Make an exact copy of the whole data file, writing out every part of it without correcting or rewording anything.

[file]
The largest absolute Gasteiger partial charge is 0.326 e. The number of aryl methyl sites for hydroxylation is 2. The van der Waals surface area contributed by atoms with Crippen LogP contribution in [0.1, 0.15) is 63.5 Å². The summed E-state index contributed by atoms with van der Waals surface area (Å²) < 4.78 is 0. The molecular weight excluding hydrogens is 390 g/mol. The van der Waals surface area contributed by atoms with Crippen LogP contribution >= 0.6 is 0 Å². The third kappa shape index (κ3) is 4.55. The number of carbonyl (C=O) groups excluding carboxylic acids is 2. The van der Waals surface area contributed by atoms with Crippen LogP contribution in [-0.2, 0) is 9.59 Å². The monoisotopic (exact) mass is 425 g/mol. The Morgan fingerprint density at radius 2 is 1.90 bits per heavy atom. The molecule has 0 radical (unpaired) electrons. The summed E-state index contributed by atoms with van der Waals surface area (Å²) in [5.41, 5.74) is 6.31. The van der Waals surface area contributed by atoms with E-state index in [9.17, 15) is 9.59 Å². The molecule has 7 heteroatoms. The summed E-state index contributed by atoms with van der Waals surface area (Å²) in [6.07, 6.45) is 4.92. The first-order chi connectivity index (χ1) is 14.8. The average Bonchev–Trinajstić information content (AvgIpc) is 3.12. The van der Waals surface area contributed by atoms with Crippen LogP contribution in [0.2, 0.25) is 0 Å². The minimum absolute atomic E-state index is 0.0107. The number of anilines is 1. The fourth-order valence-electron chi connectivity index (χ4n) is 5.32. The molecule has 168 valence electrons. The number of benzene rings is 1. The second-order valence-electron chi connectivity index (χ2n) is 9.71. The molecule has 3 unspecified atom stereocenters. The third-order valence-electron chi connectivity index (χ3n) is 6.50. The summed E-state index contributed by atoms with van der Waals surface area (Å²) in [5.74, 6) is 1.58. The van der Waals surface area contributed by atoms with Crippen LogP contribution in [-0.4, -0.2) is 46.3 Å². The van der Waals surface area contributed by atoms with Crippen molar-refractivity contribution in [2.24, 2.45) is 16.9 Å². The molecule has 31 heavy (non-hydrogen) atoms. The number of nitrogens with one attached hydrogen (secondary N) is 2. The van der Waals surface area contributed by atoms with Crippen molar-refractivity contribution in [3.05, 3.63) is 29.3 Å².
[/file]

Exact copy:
The largest absolute Gasteiger partial charge is 0.326 e. The number of aryl methyl sites for hydroxylation is 2. The van der Waals surface area contributed by atoms with Crippen LogP contribution in [0.1, 0.15) is 63.5 Å². The summed E-state index contributed by atoms with van der Waals surface area (Å²) < 4.78 is 0. The molecular weight excluding hydrogens is 390 g/mol. The van der Waals surface area contributed by atoms with Crippen LogP contribution >= 0.6 is 0 Å². The third kappa shape index (κ3) is 4.55. The number of carbonyl (C=O) groups excluding carboxylic acids is 2. The van der Waals surface area contributed by atoms with Crippen LogP contribution in [-0.2, 0) is 9.59 Å². The monoisotopic (exact) mass is 425 g/mol. The Morgan fingerprint density at radius 2 is 1.90 bits per heavy atom. The molecule has 0 radical (unpaired) electrons. The summed E-state index contributed by atoms with van der Waals surface area (Å²) in [5.41, 5.74) is 6.31. The van der Waals surface area contributed by atoms with E-state index in [9.17, 15) is 9.59 Å². The molecule has 7 heteroatoms. The summed E-state index contributed by atoms with van der Waals surface area (Å²) in [6.07, 6.45) is 4.92. The first-order chi connectivity index (χ1) is 14.8. The average Bonchev–Trinajstić information content (AvgIpc) is 3.12. The van der Waals surface area contributed by atoms with Crippen LogP contribution in [0.2, 0.25) is 0 Å². The minimum absolute atomic E-state index is 0.0107. The number of anilines is 1. The fourth-order valence-electron chi connectivity index (χ4n) is 5.32. The molecule has 168 valence electrons. The number of benzene rings is 1. The second-order valence-electron chi connectivity index (χ2n) is 9.71. The molecule has 3 unspecified atom stereocenters. The third-order valence-electron chi connectivity index (χ3n) is 6.50. The summed E-state index contributed by atoms with van der Waals surface area (Å²) in [5.74, 6) is 1.58. The van der Waals surface area contributed by atoms with Crippen LogP contribution in [-0.4, -0.2) is 46.3 Å². The van der Waals surface area contributed by atoms with Crippen molar-refractivity contribution in [2.24, 2.45) is 16.9 Å². The molecule has 31 heavy (non-hydrogen) atoms. The number of nitrogens with one attached hydrogen (secondary N) is 2. The van der Waals surface area contributed by atoms with Crippen molar-refractivity contribution in [3.05, 3.63) is 29.3 Å².